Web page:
Sanchez and Bond face off on the mean roads of Mexicali. (IMBd)

In Coyoacán, the legendary Estudios Churubusco, Mexico’s leading movie studio, saw a lot of the sound stage work normally filmed at the U.K.’s Pinewood Studios. Surrounding areas of the Centro Histórico also provided lavish interior shots for casino and palace scenes. The Gran Hotel de Ciudad de México, which also stars in “Spectre,” makes its first appearance in the franchise here, as part of an extended series of scenes where Mexico City’s Centro Histórico stands in as Isthmus City. Eagle-eyed viewers will recognize the Casa de los Azulejos as the Casino de Isthmus, the Banco de México as Sanchez’ office and Mexico City’s grand Post Office building, opposite Bellas Artes, as the Banco de Isthmus.

The final, desperate chase, in which a series of tankers race through the desert, was shot on Baja California’s Federal Highway 2D at La Rumorosa, just outside Mexicali. 

The decadent Villa Arabesque doubles as villainous drug lord Sanchez’s private villa. The villa was built between 1978 and 1982 for Baron Enrico “Ricky” di Portanova, a flamboyant member of the Acapulco jet-set who popularized Acapulco as a resort destination and was designed by Aurelio Muñoz Castillo. If you are feeling like living like a Bond villain, you can book a night’s stay at Villa Arabesque, which now serves as a luxury hotel.

From Toluca with Love

Bond villains have always occupied stunning hidden lairs, from the iconic volcano base in “You Only Live Twice” to Karl Stromberg’s underwater hideout in “The Spy who Loved Me.” “Licence to Kill” continued the tradition: the climactic portion of the film, in which Bond infiltrates the drug trafficker’s lair, takes place at the Otomí Ceremonial Center, between Toluca and Naucalpan. Not only is the Otomí center a worthy addition to the list, but it’s one of the few bases that actually exists outside of the films.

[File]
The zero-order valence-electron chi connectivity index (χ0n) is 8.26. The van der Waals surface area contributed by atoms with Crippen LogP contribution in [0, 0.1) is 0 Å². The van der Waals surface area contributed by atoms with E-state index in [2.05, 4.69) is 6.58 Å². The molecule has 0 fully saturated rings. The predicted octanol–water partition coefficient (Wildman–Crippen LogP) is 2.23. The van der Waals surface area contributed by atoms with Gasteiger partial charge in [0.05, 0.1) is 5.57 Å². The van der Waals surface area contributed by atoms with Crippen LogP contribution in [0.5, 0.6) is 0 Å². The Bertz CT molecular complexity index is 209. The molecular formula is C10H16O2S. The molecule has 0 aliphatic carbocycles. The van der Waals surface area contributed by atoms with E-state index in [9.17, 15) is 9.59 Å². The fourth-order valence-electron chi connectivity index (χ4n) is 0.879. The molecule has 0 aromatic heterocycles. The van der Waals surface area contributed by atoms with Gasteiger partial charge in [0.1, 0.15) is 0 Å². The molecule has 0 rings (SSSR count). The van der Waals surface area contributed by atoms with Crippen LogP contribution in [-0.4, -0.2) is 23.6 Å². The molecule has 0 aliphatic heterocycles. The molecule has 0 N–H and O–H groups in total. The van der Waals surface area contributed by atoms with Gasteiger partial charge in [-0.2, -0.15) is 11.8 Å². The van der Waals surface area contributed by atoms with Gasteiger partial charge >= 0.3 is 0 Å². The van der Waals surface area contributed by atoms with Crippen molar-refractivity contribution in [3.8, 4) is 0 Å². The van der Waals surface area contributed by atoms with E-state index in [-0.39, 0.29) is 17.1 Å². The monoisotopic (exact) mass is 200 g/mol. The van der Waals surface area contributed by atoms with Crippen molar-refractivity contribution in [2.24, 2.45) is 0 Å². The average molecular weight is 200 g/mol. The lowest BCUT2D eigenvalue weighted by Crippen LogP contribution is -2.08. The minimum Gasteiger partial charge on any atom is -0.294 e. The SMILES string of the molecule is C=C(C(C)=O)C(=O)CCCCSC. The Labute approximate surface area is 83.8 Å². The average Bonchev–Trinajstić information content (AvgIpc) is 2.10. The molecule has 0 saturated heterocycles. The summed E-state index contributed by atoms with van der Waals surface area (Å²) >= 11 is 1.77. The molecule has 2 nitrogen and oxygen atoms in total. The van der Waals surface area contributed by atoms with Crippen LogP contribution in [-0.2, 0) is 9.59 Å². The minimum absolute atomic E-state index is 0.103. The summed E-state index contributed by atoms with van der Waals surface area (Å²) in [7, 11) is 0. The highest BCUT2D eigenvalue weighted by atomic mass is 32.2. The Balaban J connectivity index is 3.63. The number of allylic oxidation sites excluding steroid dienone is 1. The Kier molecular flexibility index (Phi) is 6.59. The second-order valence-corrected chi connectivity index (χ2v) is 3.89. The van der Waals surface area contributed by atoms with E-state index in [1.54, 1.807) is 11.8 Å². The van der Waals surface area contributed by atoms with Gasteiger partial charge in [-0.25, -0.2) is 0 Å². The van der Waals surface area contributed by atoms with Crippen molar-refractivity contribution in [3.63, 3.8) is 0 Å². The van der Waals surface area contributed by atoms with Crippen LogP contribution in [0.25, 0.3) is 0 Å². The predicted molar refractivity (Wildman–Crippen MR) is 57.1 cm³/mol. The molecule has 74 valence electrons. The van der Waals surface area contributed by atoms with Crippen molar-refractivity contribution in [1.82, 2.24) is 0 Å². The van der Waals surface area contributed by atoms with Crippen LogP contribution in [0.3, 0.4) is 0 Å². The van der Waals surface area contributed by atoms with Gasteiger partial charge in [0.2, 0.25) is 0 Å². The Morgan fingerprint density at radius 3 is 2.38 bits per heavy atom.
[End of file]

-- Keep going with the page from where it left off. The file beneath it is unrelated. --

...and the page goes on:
007 has faced down enemies inside volcanos, in space and underwater. Unlike all of those, the lair in Licence to Kill is a real-life place, and you can visit! (Wikimedia Commons)

Bond’s super gritty reinvention was not a total success. Trading in the gadgets for exploding villains in a pressure chamber, feeding people to sharks and setting fire to enemies was perhaps a level of violence that filmgoers were less comfortable with in 1989, and it would be six years before Bond returned to screens in “Goldeneye” — this time with Pierce Brosnan as the titular character. 

As for Estudios Churubusco, “Licence to Kill” was part of a run of major foreign films shot at the studio — with 1989 bringing “The Hunt for Red October,” “Honey I Shrunk the Kids” and “Total Recall.” Mexico would host three more Bond shoots: 1997’s “Tomorrow Never Dies,” 2008’s “Quantum of Solace” and, of course, 2015’s “Spectre.”

If you’d like to travel Mexico and recreate the events of the film — though perhaps with fewer sharks and acts of immolation — an exhaustive guide to the locations used in Licence to Kill is available here.

By Mexico News Daily writer Chris Havler-Barrett